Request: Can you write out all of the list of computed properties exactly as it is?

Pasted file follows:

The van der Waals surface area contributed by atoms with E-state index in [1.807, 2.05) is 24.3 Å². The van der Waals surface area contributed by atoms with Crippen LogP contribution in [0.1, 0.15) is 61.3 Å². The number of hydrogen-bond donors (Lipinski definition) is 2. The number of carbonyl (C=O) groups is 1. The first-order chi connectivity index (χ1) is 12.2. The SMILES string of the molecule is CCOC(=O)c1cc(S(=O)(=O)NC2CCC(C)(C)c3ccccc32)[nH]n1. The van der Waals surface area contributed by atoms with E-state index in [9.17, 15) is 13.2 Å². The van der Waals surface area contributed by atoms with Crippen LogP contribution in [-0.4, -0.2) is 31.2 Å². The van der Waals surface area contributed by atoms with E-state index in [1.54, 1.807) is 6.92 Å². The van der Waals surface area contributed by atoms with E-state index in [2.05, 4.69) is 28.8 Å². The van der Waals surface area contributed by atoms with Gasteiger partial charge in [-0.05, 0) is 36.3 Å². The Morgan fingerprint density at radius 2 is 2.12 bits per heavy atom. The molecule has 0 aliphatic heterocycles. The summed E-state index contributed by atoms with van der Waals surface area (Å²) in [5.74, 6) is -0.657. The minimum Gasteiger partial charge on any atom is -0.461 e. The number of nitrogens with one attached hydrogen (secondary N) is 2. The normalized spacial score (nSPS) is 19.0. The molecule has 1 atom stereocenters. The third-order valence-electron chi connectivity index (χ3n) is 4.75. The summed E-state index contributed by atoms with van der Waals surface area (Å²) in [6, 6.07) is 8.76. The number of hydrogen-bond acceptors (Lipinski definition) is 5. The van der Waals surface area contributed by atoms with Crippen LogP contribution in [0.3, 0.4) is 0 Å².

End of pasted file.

The van der Waals surface area contributed by atoms with E-state index in [1.807, 2.05) is 24.3 Å². The van der Waals surface area contributed by atoms with Crippen LogP contribution in [0.1, 0.15) is 61.3 Å². The number of hydrogen-bond donors (Lipinski definition) is 2. The number of carbonyl (C=O) groups is 1. The first-order chi connectivity index (χ1) is 12.2. The SMILES string of the molecule is CCOC(=O)c1cc(S(=O)(=O)NC2CCC(C)(C)c3ccccc32)[nH]n1. The van der Waals surface area contributed by atoms with E-state index in [9.17, 15) is 13.2 Å². The van der Waals surface area contributed by atoms with Crippen LogP contribution in [-0.4, -0.2) is 31.2 Å². The van der Waals surface area contributed by atoms with E-state index in [1.54, 1.807) is 6.92 Å². The van der Waals surface area contributed by atoms with E-state index in [2.05, 4.69) is 28.8 Å². The van der Waals surface area contributed by atoms with Gasteiger partial charge in [-0.05, 0) is 36.3 Å². The Morgan fingerprint density at radius 2 is 2.12 bits per heavy atom. The molecule has 0 aliphatic heterocycles. The summed E-state index contributed by atoms with van der Waals surface area (Å²) in [5.74, 6) is -0.657. The minimum Gasteiger partial charge on any atom is -0.461 e. The number of nitrogens with one attached hydrogen (secondary N) is 2. The normalized spacial score (nSPS) is 19.0. The molecule has 1 atom stereocenters. The third-order valence-electron chi connectivity index (χ3n) is 4.75. The summed E-state index contributed by atoms with van der Waals surface area (Å²) in [6, 6.07) is 8.76. The number of hydrogen-bond acceptors (Lipinski definition) is 5. The van der Waals surface area contributed by atoms with Crippen LogP contribution in [0.3, 0.4) is 0 Å².